Instead of "Netflix and chill," maybe it should be "Netflix and kill."
A new study done by researchers at Lancaster University in the U.K. reveals that peak electricity usage is happening later in the evening, with the busiest hour for Internet use now between 10 p.m. and 11 p.m. thanks to watching streaming services — a time when many couples used to be in bed getting romantic.
"Overall, the paper argues that a better understanding of how everyday practices are shifting, in concert with the provision and design of online services, could provide a basis for the policies and initiatives needed to mitigate the most problematic projections of Internet energy use," the paper's abstract reads.
The study analyzed evidence from nearly 400 devices to show that peak electricity usage is now much later than it used to be, thanks to streaming services such as Netflix, YouTube and others.
"To the extent that this traffic is associated with viewing films or programmes, rather than short videos on YouTube, it suggests that mobile devices are used to prolong hours of ‘TV watching’, perhaps after the main TV set has been turned off," the study reads.
The study continued: "This is supported by the diary study, in which instances of TV watching later in the evening tended to occur on mobile devices, and especially tablets. One participant remarked how it “opens up a whole new world to watching television in bed” if she’s having trouble sleeping, whilst another reported that watching on a tablet in bed by himself, after having watched something with his family the living room, helps him to fall asleep."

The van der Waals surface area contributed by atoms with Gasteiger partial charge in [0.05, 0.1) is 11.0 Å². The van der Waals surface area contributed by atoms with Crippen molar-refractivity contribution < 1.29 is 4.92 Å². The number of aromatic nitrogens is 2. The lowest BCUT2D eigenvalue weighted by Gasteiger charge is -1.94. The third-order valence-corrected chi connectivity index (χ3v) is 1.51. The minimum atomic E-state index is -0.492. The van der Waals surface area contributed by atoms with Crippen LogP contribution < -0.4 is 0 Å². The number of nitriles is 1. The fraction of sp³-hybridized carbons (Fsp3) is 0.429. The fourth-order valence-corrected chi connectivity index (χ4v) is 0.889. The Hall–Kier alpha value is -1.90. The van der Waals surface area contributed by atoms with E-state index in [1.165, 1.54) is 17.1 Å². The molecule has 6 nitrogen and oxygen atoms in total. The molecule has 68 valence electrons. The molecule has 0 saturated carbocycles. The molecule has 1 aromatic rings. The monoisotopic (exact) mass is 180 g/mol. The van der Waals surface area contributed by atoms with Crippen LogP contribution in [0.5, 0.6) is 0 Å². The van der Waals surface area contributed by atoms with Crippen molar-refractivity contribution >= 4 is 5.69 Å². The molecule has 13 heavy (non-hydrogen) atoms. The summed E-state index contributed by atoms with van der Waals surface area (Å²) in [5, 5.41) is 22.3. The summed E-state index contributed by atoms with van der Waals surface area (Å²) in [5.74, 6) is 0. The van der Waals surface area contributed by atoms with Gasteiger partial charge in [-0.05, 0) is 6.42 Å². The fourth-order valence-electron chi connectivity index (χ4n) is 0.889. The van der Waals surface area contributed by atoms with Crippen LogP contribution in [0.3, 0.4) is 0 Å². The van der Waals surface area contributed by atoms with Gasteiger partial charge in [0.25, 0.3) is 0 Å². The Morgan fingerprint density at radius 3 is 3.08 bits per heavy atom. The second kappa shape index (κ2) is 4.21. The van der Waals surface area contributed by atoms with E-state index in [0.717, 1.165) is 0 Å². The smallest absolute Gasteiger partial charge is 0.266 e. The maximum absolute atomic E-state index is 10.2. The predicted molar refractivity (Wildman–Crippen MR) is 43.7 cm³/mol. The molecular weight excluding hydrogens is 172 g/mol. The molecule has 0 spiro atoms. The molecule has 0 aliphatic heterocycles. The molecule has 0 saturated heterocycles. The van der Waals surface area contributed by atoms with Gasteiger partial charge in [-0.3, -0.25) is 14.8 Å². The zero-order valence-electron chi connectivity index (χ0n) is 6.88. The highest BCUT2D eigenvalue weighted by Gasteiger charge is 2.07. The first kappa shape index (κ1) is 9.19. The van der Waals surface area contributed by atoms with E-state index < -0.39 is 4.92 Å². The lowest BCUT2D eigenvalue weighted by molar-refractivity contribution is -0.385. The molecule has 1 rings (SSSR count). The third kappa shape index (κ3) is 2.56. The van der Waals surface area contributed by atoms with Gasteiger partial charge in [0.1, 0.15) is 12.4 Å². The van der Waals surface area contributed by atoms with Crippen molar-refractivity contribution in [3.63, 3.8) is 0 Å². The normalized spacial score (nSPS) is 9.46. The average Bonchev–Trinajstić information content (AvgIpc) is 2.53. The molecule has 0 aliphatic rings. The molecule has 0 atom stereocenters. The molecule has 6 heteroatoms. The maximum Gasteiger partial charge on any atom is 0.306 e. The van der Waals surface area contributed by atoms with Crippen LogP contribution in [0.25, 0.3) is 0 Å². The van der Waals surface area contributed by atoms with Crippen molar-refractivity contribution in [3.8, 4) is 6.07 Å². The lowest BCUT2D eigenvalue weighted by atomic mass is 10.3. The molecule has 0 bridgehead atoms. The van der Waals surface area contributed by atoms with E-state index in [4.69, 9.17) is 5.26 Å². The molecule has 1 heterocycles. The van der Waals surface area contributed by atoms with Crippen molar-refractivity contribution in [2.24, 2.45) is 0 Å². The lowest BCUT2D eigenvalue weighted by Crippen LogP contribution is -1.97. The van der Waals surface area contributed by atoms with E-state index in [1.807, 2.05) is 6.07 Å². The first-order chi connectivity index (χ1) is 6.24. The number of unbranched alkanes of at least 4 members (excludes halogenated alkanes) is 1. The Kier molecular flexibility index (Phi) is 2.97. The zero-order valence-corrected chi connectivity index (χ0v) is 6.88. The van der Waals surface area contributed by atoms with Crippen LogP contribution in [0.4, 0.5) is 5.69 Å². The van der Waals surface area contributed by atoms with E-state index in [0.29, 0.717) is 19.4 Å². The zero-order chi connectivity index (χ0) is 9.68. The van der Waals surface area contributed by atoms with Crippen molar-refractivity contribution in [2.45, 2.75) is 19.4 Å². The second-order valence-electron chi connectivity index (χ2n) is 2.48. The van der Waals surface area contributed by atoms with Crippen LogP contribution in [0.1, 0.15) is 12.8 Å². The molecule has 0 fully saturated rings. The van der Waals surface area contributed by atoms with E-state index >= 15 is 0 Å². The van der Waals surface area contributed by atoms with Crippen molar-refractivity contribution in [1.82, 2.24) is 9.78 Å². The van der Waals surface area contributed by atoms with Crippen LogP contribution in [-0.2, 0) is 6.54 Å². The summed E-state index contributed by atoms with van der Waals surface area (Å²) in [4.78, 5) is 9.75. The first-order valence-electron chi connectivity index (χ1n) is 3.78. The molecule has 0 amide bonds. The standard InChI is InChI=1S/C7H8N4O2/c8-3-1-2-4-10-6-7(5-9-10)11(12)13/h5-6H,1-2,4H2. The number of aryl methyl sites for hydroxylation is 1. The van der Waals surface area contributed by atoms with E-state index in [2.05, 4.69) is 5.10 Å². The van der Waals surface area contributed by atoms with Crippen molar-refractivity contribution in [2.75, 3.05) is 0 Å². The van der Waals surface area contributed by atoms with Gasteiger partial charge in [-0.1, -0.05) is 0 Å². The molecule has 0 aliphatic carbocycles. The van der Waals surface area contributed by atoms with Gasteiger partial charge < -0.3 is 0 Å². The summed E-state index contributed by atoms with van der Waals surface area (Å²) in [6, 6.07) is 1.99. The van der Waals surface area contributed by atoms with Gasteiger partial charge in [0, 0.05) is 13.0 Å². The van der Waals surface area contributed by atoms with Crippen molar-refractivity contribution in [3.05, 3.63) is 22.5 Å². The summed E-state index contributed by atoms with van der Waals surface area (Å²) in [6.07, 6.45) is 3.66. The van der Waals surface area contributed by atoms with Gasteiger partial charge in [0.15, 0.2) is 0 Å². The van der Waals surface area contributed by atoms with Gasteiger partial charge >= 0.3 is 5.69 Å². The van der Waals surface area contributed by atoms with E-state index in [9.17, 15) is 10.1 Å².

The study was published in the journal Energy Research and Social Science and required some of its participants to keep diaries.
According to The Sun, the research could support a theory from University of Cambridge professor David Spiegelhalter who said that couples are less interested in sex because they are watching more TV in bed.
"Sexually active [British] couples between 16 and 64 were asked [how often they have sex], and the median was five times in the last month in 1990, then four times in 2000 and three times in 2010," Spiegelhalter said in 2016 according to the Telegraph.
He added that by 2030, people will not have sex at all, something he said is "a very worrying trend."